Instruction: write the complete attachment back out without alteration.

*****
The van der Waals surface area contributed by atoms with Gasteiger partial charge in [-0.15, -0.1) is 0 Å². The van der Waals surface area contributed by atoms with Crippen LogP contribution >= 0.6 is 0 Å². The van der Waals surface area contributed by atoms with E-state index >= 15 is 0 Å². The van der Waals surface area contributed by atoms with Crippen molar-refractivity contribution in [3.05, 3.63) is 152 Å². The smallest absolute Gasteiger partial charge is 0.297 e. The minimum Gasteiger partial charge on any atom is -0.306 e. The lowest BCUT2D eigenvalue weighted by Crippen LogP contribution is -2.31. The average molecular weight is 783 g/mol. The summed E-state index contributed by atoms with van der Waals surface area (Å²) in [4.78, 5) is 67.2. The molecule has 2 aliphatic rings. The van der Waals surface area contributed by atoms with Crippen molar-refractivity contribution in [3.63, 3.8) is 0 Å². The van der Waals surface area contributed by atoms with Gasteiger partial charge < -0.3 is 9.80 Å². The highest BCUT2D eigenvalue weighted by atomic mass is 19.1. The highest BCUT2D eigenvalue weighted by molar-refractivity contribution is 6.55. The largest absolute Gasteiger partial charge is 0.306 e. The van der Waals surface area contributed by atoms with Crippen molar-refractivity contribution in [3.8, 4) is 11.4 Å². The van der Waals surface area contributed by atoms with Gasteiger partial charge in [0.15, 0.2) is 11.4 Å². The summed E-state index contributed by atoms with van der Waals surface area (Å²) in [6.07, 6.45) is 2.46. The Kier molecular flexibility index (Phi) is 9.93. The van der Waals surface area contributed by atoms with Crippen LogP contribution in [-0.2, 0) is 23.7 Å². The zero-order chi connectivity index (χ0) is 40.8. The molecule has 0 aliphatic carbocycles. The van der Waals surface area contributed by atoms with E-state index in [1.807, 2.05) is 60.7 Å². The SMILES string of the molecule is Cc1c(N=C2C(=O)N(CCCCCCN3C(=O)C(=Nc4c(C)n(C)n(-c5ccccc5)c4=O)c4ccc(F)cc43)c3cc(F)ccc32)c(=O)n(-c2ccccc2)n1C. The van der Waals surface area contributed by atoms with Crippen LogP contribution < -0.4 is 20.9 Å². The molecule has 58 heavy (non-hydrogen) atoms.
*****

The van der Waals surface area contributed by atoms with Gasteiger partial charge in [-0.15, -0.1) is 0 Å². The van der Waals surface area contributed by atoms with Crippen LogP contribution >= 0.6 is 0 Å². The van der Waals surface area contributed by atoms with E-state index >= 15 is 0 Å². The van der Waals surface area contributed by atoms with Crippen molar-refractivity contribution in [3.05, 3.63) is 152 Å². The smallest absolute Gasteiger partial charge is 0.297 e. The minimum Gasteiger partial charge on any atom is -0.306 e. The lowest BCUT2D eigenvalue weighted by Crippen LogP contribution is -2.31. The average molecular weight is 783 g/mol. The summed E-state index contributed by atoms with van der Waals surface area (Å²) in [4.78, 5) is 67.2. The molecule has 2 aliphatic rings. The van der Waals surface area contributed by atoms with Crippen molar-refractivity contribution in [3.63, 3.8) is 0 Å². The van der Waals surface area contributed by atoms with Gasteiger partial charge < -0.3 is 9.80 Å². The highest BCUT2D eigenvalue weighted by atomic mass is 19.1. The highest BCUT2D eigenvalue weighted by molar-refractivity contribution is 6.55. The largest absolute Gasteiger partial charge is 0.306 e. The van der Waals surface area contributed by atoms with Crippen molar-refractivity contribution in [3.8, 4) is 11.4 Å². The van der Waals surface area contributed by atoms with Gasteiger partial charge in [0.15, 0.2) is 11.4 Å². The summed E-state index contributed by atoms with van der Waals surface area (Å²) in [6.07, 6.45) is 2.46. The Kier molecular flexibility index (Phi) is 9.93. The van der Waals surface area contributed by atoms with Crippen LogP contribution in [-0.2, 0) is 23.7 Å². The zero-order chi connectivity index (χ0) is 40.8. The molecule has 0 aliphatic carbocycles. The van der Waals surface area contributed by atoms with E-state index in [1.807, 2.05) is 60.7 Å². The SMILES string of the molecule is Cc1c(N=C2C(=O)N(CCCCCCN3C(=O)C(=Nc4c(C)n(C)n(-c5ccccc5)c4=O)c4ccc(F)cc43)c3cc(F)ccc32)c(=O)n(-c2ccccc2)n1C. The van der Waals surface area contributed by atoms with Crippen LogP contribution < -0.4 is 20.9 Å². The molecule has 58 heavy (non-hydrogen) atoms.